Davies, Russell T

About the Author:

Russell T. Davies has worked extensively as a script writer, becoming the lead writer and showrunner for the first four series of the revived Doctor Who.

 

AVERAGE REVIEW SCORE:

4 out of 5

(1 book)

Doctor Who: Rose

The novelisation of Davies' own script of the first episode of the revived series of Doctor Who, featuring the first appearance of the Ninth Doctor (Christopher Ecclestone).  Shop worker Rose Tyler's life is changed forever when she encounters not only murderous shop window dummies but also a mysterious and charismatic man with a strange blue box.

When Davies revived the long-defunct but beloved TV series a lot was riding on the very first episode.  It had to catch the imagination of generations who had never seen the Doctor in action before whilst also honouring the legacy of the world's longest-running series.  The writer really knocked it out of the park with 'Rose' and his novelisation recaptures the brilliance of the episode perfectly.  Rose is an ordinary modern girl, whose poor inner-city life makes a perfect cypher for us to discover the wonders (and terrors) of the Doctor's world.  And the Doctor himself is the perfect balance of enigmatic and charismatic, being by turns childlike and ruthless, rude and charming.  To firmly link this story to his previous adventures, Davies also brings back the Autons who, whilst they seem a little silly, kick off a gratifying sense of nostalgia for the bygone era of Jon Pertwee.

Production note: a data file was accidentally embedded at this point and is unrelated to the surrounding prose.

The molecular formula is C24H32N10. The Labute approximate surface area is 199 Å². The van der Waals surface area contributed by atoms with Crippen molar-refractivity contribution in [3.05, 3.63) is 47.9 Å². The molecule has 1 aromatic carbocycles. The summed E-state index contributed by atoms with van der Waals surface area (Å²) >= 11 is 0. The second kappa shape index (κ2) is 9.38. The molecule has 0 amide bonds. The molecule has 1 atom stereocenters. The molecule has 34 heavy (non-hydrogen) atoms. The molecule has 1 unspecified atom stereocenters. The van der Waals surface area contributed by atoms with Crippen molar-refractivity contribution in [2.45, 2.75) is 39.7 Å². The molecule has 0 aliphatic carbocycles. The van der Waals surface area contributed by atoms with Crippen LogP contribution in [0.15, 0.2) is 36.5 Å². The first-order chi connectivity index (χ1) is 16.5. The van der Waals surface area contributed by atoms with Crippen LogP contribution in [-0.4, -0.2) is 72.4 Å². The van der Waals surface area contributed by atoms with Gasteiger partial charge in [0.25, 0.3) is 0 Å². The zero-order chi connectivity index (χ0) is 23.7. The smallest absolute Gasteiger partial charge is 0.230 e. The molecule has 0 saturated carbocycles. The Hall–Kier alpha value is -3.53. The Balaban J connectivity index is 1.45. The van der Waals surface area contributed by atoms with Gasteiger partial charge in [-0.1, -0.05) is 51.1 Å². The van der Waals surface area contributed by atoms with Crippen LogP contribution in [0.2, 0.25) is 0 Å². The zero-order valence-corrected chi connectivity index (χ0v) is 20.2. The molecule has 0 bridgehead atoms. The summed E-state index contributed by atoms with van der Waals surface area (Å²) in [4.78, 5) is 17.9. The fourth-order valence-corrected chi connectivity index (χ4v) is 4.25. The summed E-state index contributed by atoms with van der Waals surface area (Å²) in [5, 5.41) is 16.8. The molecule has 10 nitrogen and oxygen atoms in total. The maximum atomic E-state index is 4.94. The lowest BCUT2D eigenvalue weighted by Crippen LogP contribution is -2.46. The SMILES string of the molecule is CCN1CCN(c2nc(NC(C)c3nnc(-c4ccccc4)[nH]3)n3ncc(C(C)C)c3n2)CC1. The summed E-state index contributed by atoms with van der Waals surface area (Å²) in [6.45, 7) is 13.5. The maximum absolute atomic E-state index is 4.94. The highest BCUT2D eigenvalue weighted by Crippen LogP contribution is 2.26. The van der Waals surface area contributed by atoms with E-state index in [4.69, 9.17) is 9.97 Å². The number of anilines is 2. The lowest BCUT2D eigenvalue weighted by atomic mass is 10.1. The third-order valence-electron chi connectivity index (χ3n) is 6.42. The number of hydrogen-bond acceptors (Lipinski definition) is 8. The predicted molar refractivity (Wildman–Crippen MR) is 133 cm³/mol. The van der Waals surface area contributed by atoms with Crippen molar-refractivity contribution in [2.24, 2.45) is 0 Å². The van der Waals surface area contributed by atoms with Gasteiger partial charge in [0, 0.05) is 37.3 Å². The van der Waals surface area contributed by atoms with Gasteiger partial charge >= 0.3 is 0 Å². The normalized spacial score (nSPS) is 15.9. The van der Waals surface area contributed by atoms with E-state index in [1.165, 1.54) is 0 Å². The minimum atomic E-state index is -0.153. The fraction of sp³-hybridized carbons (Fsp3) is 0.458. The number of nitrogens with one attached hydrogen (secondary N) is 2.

What Davies does with this novelisation is to expand on his original script, giving us background information on characters who were incidental in the original episode or, as in the case of the band Bad Wolf, weren't originally featured at all.  The author also manages to make the story a bit more scary and violent than he could've got away with in the televised version. 

The passage of thirteen years since the episode aired means that Davies can also now retroactively link this story with later ones, including references to the post-Ecclestone incarnations of the Doctor (including the currently yet-to-debut Thirteenth).  The best instance of this is where Rose remembers the oddly compelling drunk who promised her a good year on New Year's Eve; a reference to the Tenth Doctor's final tour of previous companions before his regeneration.

4 out of 5

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